New Frontiers for Information Processing & Computing: Attojoule Nanophotonics and Photonic Algorithms


EBU1 Booker 2512

Sponsored By:
Zhaowei Liu

Volker J. Sorger
Volker J. Sorger


In this talk I will discuss my team’s latest research combining device physics with computer engineering and show intersections with information theory. We are inspired to find answers to both fundamental and technological questions in the fields of optoelectronics, computing, information science. Here, our vision is to execute a mathematical algorithm or a compute-instruction by flowing light through a reconfigurable system where data enters and information exits. As an example, we designed a temporal FFT capable of handling terabits-per-second of data at a fraction of the energy of GPUs. Furthermore, we are interested exploring novel hardware compute-engines from first principles beyond von-Neumann architectures; for instance, our research in the field of neuromorphic computing uses electrooptic nonlinearity as an activation function enabling vector matrix multiplications at the speed of light in neural networks with applications in deep-learning, nonlinear optimization, and image pre-processing. Furthermore, using the coincidence detection property of a leaky-integrate-and-fire neuromorphic network, I will share our latest results in revealing the symmetry of an image – a property key for human 3D vision and even argued to be a signature for intelligence. Beyond cognitive networks, we are intrigued by reconfigurable photonic accelerators for PDE solvers using one-shot execution parallelism such as in residue number-system arithmetic. Lastly, we are interested in finding revolutionary ways to solve NP-complete ‘hard’ decision problems, whose exponentially exponential time complexity functions could be dramatically reduced by implementing graph theory problems using nanoscale building blocks. Particular topics discussed in this talk include a) fundamental scaling laws for optoelectronics, b) demonstrations of the first 100aJ/bit efficient and 60GHz-fast modulators, c) quantum tunnel light sources, e) photonic routers enabling RNS compute engines, f) photonic FFTs and NP-complete oracles, and g) neuromorphic photonic computing.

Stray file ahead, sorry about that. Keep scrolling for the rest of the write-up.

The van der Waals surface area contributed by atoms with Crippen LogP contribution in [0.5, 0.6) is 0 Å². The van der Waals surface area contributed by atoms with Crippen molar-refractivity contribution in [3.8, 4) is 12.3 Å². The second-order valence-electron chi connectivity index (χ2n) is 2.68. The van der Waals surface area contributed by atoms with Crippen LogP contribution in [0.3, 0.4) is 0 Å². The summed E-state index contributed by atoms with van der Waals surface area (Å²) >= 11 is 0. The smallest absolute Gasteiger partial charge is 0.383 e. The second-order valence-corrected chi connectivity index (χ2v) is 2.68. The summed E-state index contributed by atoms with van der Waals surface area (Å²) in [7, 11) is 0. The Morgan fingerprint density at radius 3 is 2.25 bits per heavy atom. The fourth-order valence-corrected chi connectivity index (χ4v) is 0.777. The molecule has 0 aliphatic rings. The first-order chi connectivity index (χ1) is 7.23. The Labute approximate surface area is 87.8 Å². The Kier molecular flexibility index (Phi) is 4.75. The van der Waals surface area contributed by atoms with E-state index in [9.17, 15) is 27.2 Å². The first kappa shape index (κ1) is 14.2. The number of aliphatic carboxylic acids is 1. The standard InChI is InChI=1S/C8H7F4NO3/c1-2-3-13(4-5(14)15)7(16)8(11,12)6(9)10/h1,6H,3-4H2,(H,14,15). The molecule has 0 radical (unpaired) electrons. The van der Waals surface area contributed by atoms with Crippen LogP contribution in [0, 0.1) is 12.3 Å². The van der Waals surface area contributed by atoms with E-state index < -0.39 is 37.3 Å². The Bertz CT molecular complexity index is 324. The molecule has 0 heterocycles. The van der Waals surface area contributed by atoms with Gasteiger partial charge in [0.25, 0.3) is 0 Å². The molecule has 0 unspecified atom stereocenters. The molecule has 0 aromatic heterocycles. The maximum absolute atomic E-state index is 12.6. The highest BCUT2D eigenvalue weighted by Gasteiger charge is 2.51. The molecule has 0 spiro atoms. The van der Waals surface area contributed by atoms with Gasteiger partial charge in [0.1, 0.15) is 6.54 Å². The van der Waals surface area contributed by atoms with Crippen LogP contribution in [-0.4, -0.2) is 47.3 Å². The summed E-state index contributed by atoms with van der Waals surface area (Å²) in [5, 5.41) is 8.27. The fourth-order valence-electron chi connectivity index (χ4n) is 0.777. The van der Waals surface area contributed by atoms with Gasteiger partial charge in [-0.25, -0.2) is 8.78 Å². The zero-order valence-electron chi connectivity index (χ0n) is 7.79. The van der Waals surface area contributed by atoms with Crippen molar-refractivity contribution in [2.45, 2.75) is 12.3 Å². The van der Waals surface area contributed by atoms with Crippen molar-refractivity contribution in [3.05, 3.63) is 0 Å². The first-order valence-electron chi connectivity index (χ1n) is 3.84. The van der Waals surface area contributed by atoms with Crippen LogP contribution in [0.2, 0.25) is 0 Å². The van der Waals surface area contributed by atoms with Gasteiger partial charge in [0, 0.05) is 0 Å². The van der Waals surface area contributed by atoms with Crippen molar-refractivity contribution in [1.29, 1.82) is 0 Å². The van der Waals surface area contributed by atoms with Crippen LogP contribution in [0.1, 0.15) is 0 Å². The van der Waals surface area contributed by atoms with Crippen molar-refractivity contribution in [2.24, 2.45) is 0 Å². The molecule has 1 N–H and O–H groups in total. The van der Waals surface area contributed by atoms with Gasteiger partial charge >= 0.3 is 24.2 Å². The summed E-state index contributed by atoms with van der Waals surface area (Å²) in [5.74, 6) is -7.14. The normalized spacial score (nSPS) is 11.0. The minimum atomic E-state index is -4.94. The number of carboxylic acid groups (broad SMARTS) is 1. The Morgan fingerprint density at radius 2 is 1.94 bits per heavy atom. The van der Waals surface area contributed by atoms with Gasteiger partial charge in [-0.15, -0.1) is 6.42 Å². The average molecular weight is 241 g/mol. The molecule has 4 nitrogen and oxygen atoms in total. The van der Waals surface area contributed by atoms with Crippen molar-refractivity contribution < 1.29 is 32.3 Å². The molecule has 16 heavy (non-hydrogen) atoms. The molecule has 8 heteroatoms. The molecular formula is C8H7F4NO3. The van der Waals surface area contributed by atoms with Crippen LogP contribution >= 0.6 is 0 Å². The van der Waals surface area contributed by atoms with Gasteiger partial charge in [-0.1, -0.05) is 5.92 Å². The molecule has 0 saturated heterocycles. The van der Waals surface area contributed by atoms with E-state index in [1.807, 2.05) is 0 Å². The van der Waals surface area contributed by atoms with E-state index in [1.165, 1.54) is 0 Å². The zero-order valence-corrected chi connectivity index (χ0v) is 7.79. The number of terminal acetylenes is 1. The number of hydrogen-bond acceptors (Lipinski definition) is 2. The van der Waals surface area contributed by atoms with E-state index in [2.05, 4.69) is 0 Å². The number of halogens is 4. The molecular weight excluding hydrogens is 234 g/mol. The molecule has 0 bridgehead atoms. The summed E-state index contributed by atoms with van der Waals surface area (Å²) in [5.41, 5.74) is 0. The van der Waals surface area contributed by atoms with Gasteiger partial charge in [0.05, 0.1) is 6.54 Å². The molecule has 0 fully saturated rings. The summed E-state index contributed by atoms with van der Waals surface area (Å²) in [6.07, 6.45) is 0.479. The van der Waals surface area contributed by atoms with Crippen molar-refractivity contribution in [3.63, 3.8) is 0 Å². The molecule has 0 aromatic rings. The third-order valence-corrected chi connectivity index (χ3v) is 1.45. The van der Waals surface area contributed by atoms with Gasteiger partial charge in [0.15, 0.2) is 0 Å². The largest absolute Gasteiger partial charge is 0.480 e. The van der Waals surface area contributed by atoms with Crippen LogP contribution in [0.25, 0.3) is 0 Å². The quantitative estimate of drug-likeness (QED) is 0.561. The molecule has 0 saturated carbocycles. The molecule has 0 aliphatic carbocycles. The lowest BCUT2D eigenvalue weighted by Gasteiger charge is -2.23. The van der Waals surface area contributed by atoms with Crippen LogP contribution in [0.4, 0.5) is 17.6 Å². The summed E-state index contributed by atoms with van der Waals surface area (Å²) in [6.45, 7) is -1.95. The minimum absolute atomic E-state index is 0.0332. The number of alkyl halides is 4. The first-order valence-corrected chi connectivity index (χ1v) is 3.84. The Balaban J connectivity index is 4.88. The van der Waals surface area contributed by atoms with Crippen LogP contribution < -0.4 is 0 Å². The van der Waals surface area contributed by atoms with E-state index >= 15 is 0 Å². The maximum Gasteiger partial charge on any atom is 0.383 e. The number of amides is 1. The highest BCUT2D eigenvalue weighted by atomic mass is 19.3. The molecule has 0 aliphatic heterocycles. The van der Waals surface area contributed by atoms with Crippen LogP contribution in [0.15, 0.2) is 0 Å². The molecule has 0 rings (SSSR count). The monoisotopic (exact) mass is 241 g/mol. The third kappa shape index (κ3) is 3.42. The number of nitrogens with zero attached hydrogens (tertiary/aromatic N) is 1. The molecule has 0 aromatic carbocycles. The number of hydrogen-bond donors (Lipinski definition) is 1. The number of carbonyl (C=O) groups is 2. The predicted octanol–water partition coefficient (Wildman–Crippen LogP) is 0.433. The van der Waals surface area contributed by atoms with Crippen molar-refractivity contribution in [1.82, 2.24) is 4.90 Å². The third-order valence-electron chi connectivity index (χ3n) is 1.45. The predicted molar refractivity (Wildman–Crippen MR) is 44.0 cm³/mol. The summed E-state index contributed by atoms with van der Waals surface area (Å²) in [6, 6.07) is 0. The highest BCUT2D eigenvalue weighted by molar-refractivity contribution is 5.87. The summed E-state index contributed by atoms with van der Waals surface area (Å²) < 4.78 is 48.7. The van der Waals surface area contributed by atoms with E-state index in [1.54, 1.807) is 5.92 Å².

Speaker Bio:
Volker J. Sorger is an associate professor in the Department of Electrical and Computer Engineering, and the director of the Orthogonal Physics Enabled Nanophotonics (OPEN) lab at the George Washington University. He received his PhD from the University of California Berkeley. His research areas include optoelectronics, plasmonics and nanophotonics, including novel materials, and optical information processing and neuromorphic computing. Amongst his breakthroughs are the first demonstration of a semiconductor plasmon laser, a 100aJ/bit electrooptic modulator, optical FFT on-chip, and symmetry-detection, neuromorphic nanophotonic computing. Dr. Sorger received multiple awards among are the Early Career Award and Dean’s Outstanding Young Research Award at GW, the AFOSR Young Investigator Award, Hegarty Innovation Prize, and the National Academy of Sciences award of the year. Dr. Sorger is the editor-in-chief of Nanophotonics, the OSA chair for the Optoelectronics and Photonics division, and serves at the board of meetings at OSA and SPIE and the scholarship committee. He is a senior member of IEEE, OSA & SPIE.

Valeria Rendon